So maybe my eggs started out too cold, or something was off with the size. But the precision promised here did not work for me!
I’ll say that I didn’t experiment with dairy or vegetables, and for those who are making baby food or items for others with dietary challenges that require bland or blended food prepared simply, this may be a valid option. But I think there are other tried-and-true methods that prove superior.
It Takes Forever
My attempts at poached eggs required an hour to cook. And that was using the “quick” method.
This might be an acceptable amount of time for some if this process produced truly perfect eggs. But they were far from perfect in my kitchen.
I don’t need to tell anyone how poorly this type of time commitment might fit into one’s morning routine, though those who work from home may be able to set up and turn things on without having to worry about babysitting the process too closely.
At least where breakfast is concerned, I already have a stainless steel egg poacher that uses about a cup of water and perfectly poaches up to five eggs in 3.5 minutes.
All I’m saying is that the sous vide preparation requires a level of pre-planning that I’m simply not willing to engage in. Others may disagree wholeheartedly!
But what about meals later in the day, namely those meaty mains?
If I’m thinking about having steak for dinner, I like to come home and make my meal whenever I’m good and ready to do so. With sous vide, you have to allow time to heat the water. If your water is very cold, that can take a really long time.
The first time I used my setup in the winter in the Inland Northwest, the starting temperature of my water was 58.5°F. And it took 45 minutes to heat to 129°F.
I quickly learned to use hot water to start after that attempt, and it was a lot faster – it took about 15 minutes to get it to 167°F, about the same amount of time it takes to preheat a grill.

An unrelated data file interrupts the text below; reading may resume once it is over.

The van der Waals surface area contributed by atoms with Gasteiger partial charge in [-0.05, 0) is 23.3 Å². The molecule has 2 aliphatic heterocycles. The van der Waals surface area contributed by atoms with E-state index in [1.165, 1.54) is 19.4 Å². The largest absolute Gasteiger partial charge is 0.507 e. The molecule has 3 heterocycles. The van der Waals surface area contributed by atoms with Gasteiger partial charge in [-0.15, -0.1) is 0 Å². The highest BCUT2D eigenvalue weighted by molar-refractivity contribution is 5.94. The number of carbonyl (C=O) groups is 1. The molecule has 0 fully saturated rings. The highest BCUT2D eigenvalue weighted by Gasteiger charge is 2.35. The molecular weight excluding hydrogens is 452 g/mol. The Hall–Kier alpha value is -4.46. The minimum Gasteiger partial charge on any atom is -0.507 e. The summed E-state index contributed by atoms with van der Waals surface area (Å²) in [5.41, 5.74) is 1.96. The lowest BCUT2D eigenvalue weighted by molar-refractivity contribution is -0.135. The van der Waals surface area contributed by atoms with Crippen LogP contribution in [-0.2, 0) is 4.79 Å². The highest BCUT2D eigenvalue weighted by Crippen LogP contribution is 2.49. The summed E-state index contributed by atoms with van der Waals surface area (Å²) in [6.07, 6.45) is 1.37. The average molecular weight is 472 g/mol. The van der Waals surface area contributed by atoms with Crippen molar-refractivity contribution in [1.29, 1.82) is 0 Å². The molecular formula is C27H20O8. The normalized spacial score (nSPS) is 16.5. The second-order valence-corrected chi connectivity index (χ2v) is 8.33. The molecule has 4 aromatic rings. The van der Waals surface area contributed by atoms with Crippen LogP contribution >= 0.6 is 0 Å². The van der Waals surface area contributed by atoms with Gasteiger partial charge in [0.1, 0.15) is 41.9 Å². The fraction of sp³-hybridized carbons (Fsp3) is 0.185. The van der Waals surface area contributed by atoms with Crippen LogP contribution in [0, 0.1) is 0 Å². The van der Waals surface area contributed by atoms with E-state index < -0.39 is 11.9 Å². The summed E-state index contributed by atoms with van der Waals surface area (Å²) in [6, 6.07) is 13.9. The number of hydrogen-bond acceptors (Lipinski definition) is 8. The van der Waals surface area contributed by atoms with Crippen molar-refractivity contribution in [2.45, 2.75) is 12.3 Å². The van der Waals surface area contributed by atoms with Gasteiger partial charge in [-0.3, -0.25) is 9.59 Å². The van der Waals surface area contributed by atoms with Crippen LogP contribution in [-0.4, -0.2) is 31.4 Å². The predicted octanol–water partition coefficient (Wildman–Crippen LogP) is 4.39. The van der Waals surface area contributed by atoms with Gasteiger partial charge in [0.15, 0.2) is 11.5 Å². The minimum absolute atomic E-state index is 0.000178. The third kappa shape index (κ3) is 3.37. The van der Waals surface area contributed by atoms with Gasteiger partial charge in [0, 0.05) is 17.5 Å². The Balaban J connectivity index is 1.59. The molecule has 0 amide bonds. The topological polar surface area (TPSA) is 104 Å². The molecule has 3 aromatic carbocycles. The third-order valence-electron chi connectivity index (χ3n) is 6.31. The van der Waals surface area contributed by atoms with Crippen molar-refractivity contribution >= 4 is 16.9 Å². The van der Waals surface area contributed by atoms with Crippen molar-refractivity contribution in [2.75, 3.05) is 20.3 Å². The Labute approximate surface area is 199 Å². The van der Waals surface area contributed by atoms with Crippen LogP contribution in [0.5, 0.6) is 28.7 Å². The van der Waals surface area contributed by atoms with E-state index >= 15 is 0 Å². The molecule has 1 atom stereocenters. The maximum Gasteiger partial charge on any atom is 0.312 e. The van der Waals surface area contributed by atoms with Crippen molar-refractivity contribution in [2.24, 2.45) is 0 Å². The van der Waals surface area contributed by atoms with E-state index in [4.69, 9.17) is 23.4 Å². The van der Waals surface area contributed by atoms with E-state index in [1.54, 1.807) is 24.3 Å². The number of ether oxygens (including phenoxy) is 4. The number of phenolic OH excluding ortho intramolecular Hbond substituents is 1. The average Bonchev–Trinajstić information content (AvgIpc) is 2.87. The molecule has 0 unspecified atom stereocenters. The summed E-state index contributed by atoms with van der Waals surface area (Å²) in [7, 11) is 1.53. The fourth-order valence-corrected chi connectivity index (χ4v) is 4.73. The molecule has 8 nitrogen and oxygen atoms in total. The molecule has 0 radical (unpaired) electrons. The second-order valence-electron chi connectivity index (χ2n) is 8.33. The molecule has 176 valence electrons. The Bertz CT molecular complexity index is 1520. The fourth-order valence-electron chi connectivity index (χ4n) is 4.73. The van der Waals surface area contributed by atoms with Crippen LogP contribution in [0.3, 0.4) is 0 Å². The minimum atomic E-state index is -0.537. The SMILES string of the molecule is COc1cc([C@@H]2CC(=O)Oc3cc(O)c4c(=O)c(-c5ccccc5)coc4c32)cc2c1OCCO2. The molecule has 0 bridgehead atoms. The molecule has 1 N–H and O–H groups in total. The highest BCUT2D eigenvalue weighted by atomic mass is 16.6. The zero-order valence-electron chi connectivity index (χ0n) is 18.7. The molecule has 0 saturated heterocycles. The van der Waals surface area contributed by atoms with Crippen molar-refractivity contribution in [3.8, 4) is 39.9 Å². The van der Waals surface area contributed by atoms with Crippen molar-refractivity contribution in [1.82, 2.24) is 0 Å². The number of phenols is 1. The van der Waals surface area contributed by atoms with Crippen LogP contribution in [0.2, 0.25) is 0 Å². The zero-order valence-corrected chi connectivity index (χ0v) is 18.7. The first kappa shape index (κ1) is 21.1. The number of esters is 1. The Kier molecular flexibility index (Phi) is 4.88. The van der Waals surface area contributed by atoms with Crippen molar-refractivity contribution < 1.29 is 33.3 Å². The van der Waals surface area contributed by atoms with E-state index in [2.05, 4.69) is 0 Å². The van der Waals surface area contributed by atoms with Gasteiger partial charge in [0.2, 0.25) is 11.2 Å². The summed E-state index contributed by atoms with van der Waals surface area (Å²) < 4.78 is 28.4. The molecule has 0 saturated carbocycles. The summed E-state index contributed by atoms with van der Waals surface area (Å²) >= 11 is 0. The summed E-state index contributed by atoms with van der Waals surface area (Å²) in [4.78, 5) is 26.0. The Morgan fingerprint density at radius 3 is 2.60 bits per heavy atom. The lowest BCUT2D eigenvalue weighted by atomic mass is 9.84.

This could also be an advantageous shortcut for those who might be reluctant to cook something like pasta in water that’s been sitting in their old hot water heater tank, for example, since the water doesn’t actually touch the food for sous vide, as long as your bags are sealed properly.
Now, if you’re cooking meat, you can put it in the water as it heats up, but then you still have to add the cooking time when it reaches your target temperature. This will take an absolute minimum of an hour, depending upon the thickness and desired doneness for our example steak.
And then you have to allow time to finish it on the stove or grill. Not to mention, all those delicious drippings and browned bits in the pan that you’d normally be able to deglaze to make a sauce simply aren’t there. The time it takes to sear isn’t enough to create a good pan sauce.
Again, meal preppers might delight in the option to pre-cook proteins to pop in the fridge or freezer when they’re batch cooking, though they will be limited by the size of whatever vessel they choose to use. But to me, this is more akin to the “restaurant prep” style of cooking, and it doesn’t mesh with my usual routine.
The day I made pork chops for dinner, we had to plan our entire Saturday around this. We came home between errands and events so I could put them in the sous vide cooker, then arranged our afternoon activities so we would be home before the four-hour cooking period was up.